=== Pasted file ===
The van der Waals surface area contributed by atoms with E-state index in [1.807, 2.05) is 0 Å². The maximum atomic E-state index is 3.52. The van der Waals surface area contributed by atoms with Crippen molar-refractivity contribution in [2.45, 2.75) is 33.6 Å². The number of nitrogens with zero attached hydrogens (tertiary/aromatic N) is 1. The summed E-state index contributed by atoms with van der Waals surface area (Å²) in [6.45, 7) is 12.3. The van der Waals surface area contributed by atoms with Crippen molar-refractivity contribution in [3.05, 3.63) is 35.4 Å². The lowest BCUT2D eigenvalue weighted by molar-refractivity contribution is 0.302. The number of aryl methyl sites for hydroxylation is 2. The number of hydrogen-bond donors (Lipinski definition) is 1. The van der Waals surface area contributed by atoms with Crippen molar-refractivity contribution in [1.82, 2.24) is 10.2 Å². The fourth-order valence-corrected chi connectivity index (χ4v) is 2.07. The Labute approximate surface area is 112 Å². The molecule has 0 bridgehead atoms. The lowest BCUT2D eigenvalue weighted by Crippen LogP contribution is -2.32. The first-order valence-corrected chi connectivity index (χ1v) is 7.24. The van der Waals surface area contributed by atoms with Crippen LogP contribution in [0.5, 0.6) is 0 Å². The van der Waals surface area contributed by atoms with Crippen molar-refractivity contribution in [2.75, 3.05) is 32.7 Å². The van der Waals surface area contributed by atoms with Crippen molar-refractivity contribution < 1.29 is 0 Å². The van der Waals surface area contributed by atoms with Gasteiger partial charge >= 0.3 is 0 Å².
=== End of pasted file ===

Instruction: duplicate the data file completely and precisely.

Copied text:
The van der Waals surface area contributed by atoms with E-state index in [1.807, 2.05) is 0 Å². The maximum atomic E-state index is 3.52. The van der Waals surface area contributed by atoms with Crippen molar-refractivity contribution in [2.45, 2.75) is 33.6 Å². The number of nitrogens with zero attached hydrogens (tertiary/aromatic N) is 1. The summed E-state index contributed by atoms with van der Waals surface area (Å²) in [6.45, 7) is 12.3. The van der Waals surface area contributed by atoms with Crippen molar-refractivity contribution in [3.05, 3.63) is 35.4 Å². The lowest BCUT2D eigenvalue weighted by molar-refractivity contribution is 0.302. The number of aryl methyl sites for hydroxylation is 2. The number of hydrogen-bond donors (Lipinski definition) is 1. The van der Waals surface area contributed by atoms with Crippen molar-refractivity contribution in [1.82, 2.24) is 10.2 Å². The fourth-order valence-corrected chi connectivity index (χ4v) is 2.07. The Labute approximate surface area is 112 Å². The molecule has 0 bridgehead atoms. The lowest BCUT2D eigenvalue weighted by Crippen LogP contribution is -2.32. The first-order valence-corrected chi connectivity index (χ1v) is 7.24. The van der Waals surface area contributed by atoms with Crippen LogP contribution in [0.5, 0.6) is 0 Å². The van der Waals surface area contributed by atoms with Crippen molar-refractivity contribution in [2.75, 3.05) is 32.7 Å². The van der Waals surface area contributed by atoms with Crippen molar-refractivity contribution < 1.29 is 0 Å². The van der Waals surface area contributed by atoms with Gasteiger partial charge >= 0.3 is 0 Å².